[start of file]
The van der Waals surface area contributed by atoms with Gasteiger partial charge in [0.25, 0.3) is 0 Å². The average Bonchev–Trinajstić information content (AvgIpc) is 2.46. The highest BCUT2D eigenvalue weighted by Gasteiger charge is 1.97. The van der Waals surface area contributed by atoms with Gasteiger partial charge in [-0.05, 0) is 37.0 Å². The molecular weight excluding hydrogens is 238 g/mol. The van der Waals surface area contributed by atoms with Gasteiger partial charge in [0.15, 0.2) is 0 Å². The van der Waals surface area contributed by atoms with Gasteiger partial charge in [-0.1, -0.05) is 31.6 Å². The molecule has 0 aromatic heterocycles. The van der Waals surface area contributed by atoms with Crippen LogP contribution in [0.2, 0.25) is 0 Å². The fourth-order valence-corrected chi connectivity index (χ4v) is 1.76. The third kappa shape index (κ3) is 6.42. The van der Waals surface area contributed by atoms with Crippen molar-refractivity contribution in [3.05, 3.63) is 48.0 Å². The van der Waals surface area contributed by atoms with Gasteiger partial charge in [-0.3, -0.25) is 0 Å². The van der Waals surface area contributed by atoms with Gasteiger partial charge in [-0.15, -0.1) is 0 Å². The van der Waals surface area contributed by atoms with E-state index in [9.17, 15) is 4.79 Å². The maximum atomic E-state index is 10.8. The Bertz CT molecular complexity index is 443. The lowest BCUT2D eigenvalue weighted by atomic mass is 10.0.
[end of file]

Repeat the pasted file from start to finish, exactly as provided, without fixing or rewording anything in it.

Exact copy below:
The van der Waals surface area contributed by atoms with Gasteiger partial charge in [0.25, 0.3) is 0 Å². The average Bonchev–Trinajstić information content (AvgIpc) is 2.46. The highest BCUT2D eigenvalue weighted by Gasteiger charge is 1.97. The van der Waals surface area contributed by atoms with Gasteiger partial charge in [-0.05, 0) is 37.0 Å². The molecular weight excluding hydrogens is 238 g/mol. The van der Waals surface area contributed by atoms with Gasteiger partial charge in [0.15, 0.2) is 0 Å². The van der Waals surface area contributed by atoms with Gasteiger partial charge in [-0.1, -0.05) is 31.6 Å². The molecule has 0 aromatic heterocycles. The van der Waals surface area contributed by atoms with Crippen LogP contribution in [0.2, 0.25) is 0 Å². The fourth-order valence-corrected chi connectivity index (χ4v) is 1.76. The third kappa shape index (κ3) is 6.42. The van der Waals surface area contributed by atoms with Crippen molar-refractivity contribution in [3.05, 3.63) is 48.0 Å². The van der Waals surface area contributed by atoms with Gasteiger partial charge in [-0.3, -0.25) is 0 Å². The van der Waals surface area contributed by atoms with Gasteiger partial charge in [-0.15, -0.1) is 0 Å². The van der Waals surface area contributed by atoms with E-state index in [9.17, 15) is 4.79 Å². The maximum atomic E-state index is 10.8. The Bertz CT molecular complexity index is 443. The lowest BCUT2D eigenvalue weighted by atomic mass is 10.0.